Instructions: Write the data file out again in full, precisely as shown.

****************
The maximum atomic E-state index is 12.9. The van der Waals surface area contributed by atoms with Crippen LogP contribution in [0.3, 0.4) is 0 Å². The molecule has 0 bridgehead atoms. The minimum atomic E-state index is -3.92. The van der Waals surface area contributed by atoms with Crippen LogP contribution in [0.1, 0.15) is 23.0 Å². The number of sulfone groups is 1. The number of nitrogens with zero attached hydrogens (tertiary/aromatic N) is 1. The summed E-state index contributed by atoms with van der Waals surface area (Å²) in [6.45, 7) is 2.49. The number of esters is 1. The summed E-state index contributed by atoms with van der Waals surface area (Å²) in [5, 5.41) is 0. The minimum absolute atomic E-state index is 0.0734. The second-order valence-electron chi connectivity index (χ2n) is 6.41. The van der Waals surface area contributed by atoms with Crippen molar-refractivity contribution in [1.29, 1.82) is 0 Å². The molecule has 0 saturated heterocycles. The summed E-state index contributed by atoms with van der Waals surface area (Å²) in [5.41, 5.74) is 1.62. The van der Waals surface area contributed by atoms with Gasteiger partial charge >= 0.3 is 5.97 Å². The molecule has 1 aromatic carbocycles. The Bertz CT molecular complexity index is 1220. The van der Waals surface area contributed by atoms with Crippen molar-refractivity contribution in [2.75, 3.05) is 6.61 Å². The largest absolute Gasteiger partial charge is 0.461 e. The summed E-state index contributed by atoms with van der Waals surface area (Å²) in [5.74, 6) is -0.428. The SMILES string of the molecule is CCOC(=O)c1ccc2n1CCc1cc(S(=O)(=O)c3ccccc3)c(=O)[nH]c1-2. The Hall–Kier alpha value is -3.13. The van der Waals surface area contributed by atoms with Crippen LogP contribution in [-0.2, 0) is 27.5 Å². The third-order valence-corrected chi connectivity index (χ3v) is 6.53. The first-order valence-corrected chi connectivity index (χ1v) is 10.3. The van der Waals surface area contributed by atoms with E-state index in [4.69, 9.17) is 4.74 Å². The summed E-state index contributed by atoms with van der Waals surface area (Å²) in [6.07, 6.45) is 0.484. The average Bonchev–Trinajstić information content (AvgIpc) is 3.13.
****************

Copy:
The maximum atomic E-state index is 12.9. The van der Waals surface area contributed by atoms with Crippen LogP contribution in [0.3, 0.4) is 0 Å². The molecule has 0 bridgehead atoms. The minimum atomic E-state index is -3.92. The van der Waals surface area contributed by atoms with Crippen LogP contribution in [0.1, 0.15) is 23.0 Å². The number of sulfone groups is 1. The number of nitrogens with zero attached hydrogens (tertiary/aromatic N) is 1. The summed E-state index contributed by atoms with van der Waals surface area (Å²) in [6.45, 7) is 2.49. The number of esters is 1. The summed E-state index contributed by atoms with van der Waals surface area (Å²) in [5, 5.41) is 0. The minimum absolute atomic E-state index is 0.0734. The second-order valence-electron chi connectivity index (χ2n) is 6.41. The van der Waals surface area contributed by atoms with Crippen molar-refractivity contribution in [1.29, 1.82) is 0 Å². The molecule has 0 saturated heterocycles. The summed E-state index contributed by atoms with van der Waals surface area (Å²) in [5.41, 5.74) is 1.62. The van der Waals surface area contributed by atoms with Gasteiger partial charge >= 0.3 is 5.97 Å². The molecule has 1 aromatic carbocycles. The Bertz CT molecular complexity index is 1220. The van der Waals surface area contributed by atoms with Crippen molar-refractivity contribution in [2.75, 3.05) is 6.61 Å². The largest absolute Gasteiger partial charge is 0.461 e. The summed E-state index contributed by atoms with van der Waals surface area (Å²) in [5.74, 6) is -0.428. The SMILES string of the molecule is CCOC(=O)c1ccc2n1CCc1cc(S(=O)(=O)c3ccccc3)c(=O)[nH]c1-2. The Hall–Kier alpha value is -3.13. The van der Waals surface area contributed by atoms with Crippen LogP contribution in [-0.2, 0) is 27.5 Å². The third-order valence-corrected chi connectivity index (χ3v) is 6.53. The first-order valence-corrected chi connectivity index (χ1v) is 10.3. The van der Waals surface area contributed by atoms with E-state index in [4.69, 9.17) is 4.74 Å². The summed E-state index contributed by atoms with van der Waals surface area (Å²) in [6.07, 6.45) is 0.484. The average Bonchev–Trinajstić information content (AvgIpc) is 3.13.